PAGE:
Housing

Meeting a Landlord for the First Time

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2 minutes - Article

Landlords will be more willing to rent to you if you are friendly and respectful.

Melissa Meneen is the Manager of the Indigenous Youth Housing First Program at Native Counselling Services of Alberta. She helps provide housing and support to Indigenous youth in Edmonton. Melissa knows how important it is to make a good first impression when you are meeting with a landlord.

“When you introduce yourself to a landlord, talk in a good way about who you are so you can get your foot in the door,” says Melissa.

Tips for a successful meeting

Remember to be on time, or early, for any meetings you have. Be polite both in person, on the phone or over email. Try to not cancel meetings with landlords as they may think that you lack follow through and may get concerned about rent being paid on time.

Know your rights

Melissa also stresses the importance of knowing your rights when you are speaking to a potential landlord.

“Youth often go see a landlord and don’t know what the boundaries are. They sometimes overshare when a landlord is asking personal questions that are outside the bounds of information that they need to know. If youth don’t know their rights, they overshare and then they don’t get the unit.”

Some questions are out of bounds

Keep in mind that questions like “Do you use drugs?” or “If you lived on the street, how long did you live on the street?” are outside the bounds of a housing application. You are not required to answer these types of questions.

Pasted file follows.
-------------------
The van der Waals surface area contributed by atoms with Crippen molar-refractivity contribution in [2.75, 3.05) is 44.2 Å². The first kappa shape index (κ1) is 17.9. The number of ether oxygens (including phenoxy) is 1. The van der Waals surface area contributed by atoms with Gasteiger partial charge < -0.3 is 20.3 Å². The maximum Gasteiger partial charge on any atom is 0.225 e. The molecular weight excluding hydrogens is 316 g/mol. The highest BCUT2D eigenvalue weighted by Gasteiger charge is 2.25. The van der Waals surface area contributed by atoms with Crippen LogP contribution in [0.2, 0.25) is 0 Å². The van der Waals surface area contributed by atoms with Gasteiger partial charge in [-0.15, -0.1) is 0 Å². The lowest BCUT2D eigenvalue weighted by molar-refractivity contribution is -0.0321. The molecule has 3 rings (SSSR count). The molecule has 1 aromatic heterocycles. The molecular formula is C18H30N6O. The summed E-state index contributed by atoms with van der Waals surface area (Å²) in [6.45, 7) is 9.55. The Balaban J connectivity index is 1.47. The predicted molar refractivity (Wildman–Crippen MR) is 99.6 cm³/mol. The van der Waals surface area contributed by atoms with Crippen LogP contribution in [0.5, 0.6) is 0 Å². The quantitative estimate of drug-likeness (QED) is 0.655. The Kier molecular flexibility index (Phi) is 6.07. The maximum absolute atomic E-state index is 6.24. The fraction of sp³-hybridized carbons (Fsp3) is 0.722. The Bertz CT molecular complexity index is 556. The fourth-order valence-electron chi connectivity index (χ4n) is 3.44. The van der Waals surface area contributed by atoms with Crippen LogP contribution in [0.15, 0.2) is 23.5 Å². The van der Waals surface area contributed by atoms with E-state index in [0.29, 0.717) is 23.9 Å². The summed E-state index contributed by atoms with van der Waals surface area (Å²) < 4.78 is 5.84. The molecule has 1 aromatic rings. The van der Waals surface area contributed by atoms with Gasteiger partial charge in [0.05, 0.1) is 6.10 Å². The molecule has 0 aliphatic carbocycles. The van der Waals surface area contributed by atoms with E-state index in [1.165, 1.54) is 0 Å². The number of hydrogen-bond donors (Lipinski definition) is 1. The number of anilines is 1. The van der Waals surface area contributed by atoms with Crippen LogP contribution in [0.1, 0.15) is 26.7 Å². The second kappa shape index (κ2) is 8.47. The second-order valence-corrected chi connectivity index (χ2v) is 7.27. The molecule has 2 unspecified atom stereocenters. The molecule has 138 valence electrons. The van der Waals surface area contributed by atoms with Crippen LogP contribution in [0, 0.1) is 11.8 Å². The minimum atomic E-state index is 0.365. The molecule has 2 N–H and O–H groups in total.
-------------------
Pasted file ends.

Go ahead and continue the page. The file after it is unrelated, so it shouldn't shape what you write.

As Melissa says, “Really, all the landlord needs to know is are you going to pay your rent on time and are you going to follow the rules of the lease? This has nothing to do with the type of people that you associate with, what kind of relationships you have or your history of trauma.”

Dealing with Racism

Racism exists and many Indigenous people find that landlords may stereotype them because of the color of their skin. Sometimes, apartment units that were available all of a sudden aren’t after they meet you.

“You can stand up for yourself even when there’s someone in front of you in a position of authority that is not giving you respect or has misconceptions about who you are,” says Melissa. “If you think a landlord might be asking an inappropriate question, you can say something like “I don’t give out that information,” or “That isn’t relevant to my rental application, but I would be happy to provide you with other information that is relevant.”

If you’re unsure about your rights or whether a landlord is acting appropriately, you can call the Consumer Contact Centre at 780-427-4088 or toll free at 1-877-427-4088, They can provide you with information on many topics related to landlords and tenants.

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